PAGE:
Since the announcement of the Coronavirus Aid, Relief, and Economic Security (CARES) Act, SPN has taken time to confer with legal counsel and our board. We also sought input from trust partners throughout the freedom movement, as we carefully reviewed our long-time policies. After thoughtful consideration, we concluded that we will not seek government support. We are fortunate not to need such aid and we do not want to accept any funding—from government or private entities—which could compromise our independence.
While we respect that other organizations may reach a different conclusion about the merits of accepting CARES Act funding, we want to share SPN’s reasoning for our own decision: A big part of the decision harkens back to SPN’s original mission to stand by the power of private, voluntary solutions to address society’s needs. In addition, there remains a high level of uncertainty uncovered in our analysis of the Paycheck Protection Program Loans and the Economic Injury Disaster Loan.
There are some important unknowns that should be addressed by any leader considering the Small Business Administration (SBA) as a solution to potential fundraising challenges. For instance, while there is no specific guidance on public disclosure, it will likely be reported in the financial portions of the Form 990. In addition, the SBA may have to release the names of borrowers, amounts of loans, purposes of loan, date of maturity, and names of officers and directors.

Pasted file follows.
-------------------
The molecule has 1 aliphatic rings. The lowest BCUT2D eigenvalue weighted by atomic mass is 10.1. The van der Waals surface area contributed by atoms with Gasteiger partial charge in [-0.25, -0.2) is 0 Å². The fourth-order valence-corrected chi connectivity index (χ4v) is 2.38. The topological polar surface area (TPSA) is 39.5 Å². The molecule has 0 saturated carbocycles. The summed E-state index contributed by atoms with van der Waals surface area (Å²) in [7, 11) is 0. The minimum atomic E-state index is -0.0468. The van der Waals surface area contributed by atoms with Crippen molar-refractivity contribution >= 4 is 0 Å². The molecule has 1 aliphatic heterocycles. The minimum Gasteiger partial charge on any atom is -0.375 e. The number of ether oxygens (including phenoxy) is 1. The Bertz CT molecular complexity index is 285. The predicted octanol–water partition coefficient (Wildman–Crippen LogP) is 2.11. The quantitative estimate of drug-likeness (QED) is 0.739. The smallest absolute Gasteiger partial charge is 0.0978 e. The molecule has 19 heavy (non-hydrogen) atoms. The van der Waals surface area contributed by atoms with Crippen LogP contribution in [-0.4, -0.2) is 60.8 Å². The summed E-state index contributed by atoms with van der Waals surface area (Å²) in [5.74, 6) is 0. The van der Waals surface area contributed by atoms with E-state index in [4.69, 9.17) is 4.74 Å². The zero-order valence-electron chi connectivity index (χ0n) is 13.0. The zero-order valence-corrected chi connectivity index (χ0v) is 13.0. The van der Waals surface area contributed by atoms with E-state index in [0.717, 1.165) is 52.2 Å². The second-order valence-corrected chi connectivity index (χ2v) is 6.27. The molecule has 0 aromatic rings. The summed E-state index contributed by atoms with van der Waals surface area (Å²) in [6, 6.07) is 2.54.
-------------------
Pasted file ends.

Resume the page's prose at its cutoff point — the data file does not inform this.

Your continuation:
In talking with other leaders in our Network, many have expressed principled arguments against taking CARES SBA loans, and others have discussed concerns about what this might mean for the future of an organization’s strategic position when it comes to pushing back on other government programs. As we all know, in disasters government shekels inevitably come with government shackles. All in all, the CARES Act program is not easy nor certain money, and likely a longshot for nonprofits.
An alternative for a nonprofit to consider is to dramatically ramp up fundraising from individuals, especially since the CARES Act allows for increased deductions for charitable contributions to Section 501(c)(3) organizations other than private foundations and donor-advised funds. Individuals choosing to itemize deductions will be able to deduct up to 100 percent of charitable contributions from their adjusted gross income. Now is a great time for nonprofits to educate donors about this opportunity to support an organization whose work they value, while helping them keep some of their hard-earned dollars out of government coffers.